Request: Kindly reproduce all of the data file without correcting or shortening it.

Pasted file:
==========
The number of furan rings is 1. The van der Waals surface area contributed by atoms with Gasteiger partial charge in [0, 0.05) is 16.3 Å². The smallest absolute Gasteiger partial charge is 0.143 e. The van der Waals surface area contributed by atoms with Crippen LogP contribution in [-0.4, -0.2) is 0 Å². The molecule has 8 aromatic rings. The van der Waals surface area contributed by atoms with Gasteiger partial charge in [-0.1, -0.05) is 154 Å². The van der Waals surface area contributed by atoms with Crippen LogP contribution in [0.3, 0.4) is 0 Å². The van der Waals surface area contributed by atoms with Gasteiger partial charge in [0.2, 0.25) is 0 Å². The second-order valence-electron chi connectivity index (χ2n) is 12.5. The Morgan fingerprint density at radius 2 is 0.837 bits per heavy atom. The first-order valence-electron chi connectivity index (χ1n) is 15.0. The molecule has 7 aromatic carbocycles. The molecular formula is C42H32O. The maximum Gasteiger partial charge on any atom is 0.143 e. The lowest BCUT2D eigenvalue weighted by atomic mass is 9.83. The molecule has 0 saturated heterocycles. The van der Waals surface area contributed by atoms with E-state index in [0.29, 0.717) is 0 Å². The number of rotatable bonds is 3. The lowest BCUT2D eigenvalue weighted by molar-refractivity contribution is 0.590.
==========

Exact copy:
The number of furan rings is 1. The van der Waals surface area contributed by atoms with Gasteiger partial charge in [0, 0.05) is 16.3 Å². The smallest absolute Gasteiger partial charge is 0.143 e. The van der Waals surface area contributed by atoms with Crippen LogP contribution in [-0.4, -0.2) is 0 Å². The molecule has 8 aromatic rings. The van der Waals surface area contributed by atoms with Gasteiger partial charge in [-0.1, -0.05) is 154 Å². The van der Waals surface area contributed by atoms with Crippen LogP contribution in [0.3, 0.4) is 0 Å². The van der Waals surface area contributed by atoms with Gasteiger partial charge in [0.2, 0.25) is 0 Å². The second-order valence-electron chi connectivity index (χ2n) is 12.5. The Morgan fingerprint density at radius 2 is 0.837 bits per heavy atom. The first-order valence-electron chi connectivity index (χ1n) is 15.0. The molecule has 7 aromatic carbocycles. The molecular formula is C42H32O. The maximum Gasteiger partial charge on any atom is 0.143 e. The lowest BCUT2D eigenvalue weighted by atomic mass is 9.83. The molecule has 0 saturated heterocycles. The van der Waals surface area contributed by atoms with E-state index in [0.29, 0.717) is 0 Å². The number of rotatable bonds is 3. The lowest BCUT2D eigenvalue weighted by molar-refractivity contribution is 0.590.